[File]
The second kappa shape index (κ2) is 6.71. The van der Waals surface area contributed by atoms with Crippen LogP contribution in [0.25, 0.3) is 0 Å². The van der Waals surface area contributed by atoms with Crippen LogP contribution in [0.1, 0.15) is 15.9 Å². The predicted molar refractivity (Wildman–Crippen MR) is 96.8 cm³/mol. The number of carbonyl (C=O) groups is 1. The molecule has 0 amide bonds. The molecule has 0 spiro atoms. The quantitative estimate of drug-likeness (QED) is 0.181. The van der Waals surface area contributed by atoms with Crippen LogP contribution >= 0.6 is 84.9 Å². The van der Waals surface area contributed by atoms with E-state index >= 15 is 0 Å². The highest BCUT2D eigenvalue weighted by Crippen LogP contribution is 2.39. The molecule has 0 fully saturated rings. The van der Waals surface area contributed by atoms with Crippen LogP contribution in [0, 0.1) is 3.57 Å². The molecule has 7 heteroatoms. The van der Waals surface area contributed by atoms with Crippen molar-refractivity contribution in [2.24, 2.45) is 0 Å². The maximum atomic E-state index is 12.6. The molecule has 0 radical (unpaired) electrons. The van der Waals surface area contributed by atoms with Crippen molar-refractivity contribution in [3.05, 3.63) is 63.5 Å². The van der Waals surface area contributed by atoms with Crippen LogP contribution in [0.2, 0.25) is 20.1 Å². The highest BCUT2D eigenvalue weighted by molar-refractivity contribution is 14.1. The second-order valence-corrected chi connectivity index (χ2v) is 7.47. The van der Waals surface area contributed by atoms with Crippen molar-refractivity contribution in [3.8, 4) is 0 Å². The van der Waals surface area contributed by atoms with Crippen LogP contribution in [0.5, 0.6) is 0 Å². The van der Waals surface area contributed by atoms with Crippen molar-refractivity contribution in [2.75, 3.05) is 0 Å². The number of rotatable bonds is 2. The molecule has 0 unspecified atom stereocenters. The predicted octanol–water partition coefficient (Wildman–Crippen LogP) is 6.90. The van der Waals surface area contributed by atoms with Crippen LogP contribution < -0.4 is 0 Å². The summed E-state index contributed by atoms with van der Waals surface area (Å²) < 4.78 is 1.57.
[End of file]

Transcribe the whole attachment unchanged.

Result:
The second kappa shape index (κ2) is 6.71. The van der Waals surface area contributed by atoms with Crippen LogP contribution in [0.25, 0.3) is 0 Å². The van der Waals surface area contributed by atoms with Crippen LogP contribution in [0.1, 0.15) is 15.9 Å². The predicted molar refractivity (Wildman–Crippen MR) is 96.8 cm³/mol. The number of carbonyl (C=O) groups is 1. The molecule has 0 amide bonds. The molecule has 0 spiro atoms. The quantitative estimate of drug-likeness (QED) is 0.181. The van der Waals surface area contributed by atoms with Crippen LogP contribution >= 0.6 is 84.9 Å². The van der Waals surface area contributed by atoms with E-state index >= 15 is 0 Å². The highest BCUT2D eigenvalue weighted by Crippen LogP contribution is 2.39. The molecule has 0 fully saturated rings. The van der Waals surface area contributed by atoms with Crippen LogP contribution in [0, 0.1) is 3.57 Å². The molecule has 7 heteroatoms. The van der Waals surface area contributed by atoms with Crippen molar-refractivity contribution in [2.24, 2.45) is 0 Å². The maximum atomic E-state index is 12.6. The molecule has 0 radical (unpaired) electrons. The van der Waals surface area contributed by atoms with Crippen molar-refractivity contribution in [3.05, 3.63) is 63.5 Å². The van der Waals surface area contributed by atoms with Crippen LogP contribution in [0.2, 0.25) is 20.1 Å². The highest BCUT2D eigenvalue weighted by molar-refractivity contribution is 14.1. The second-order valence-corrected chi connectivity index (χ2v) is 7.47. The van der Waals surface area contributed by atoms with Crippen molar-refractivity contribution in [3.8, 4) is 0 Å². The van der Waals surface area contributed by atoms with Crippen LogP contribution in [0.5, 0.6) is 0 Å². The van der Waals surface area contributed by atoms with Crippen molar-refractivity contribution in [2.75, 3.05) is 0 Å². The number of rotatable bonds is 2. The molecule has 0 unspecified atom stereocenters. The predicted octanol–water partition coefficient (Wildman–Crippen LogP) is 6.90. The van der Waals surface area contributed by atoms with Crippen LogP contribution < -0.4 is 0 Å². The summed E-state index contributed by atoms with van der Waals surface area (Å²) < 4.78 is 1.57.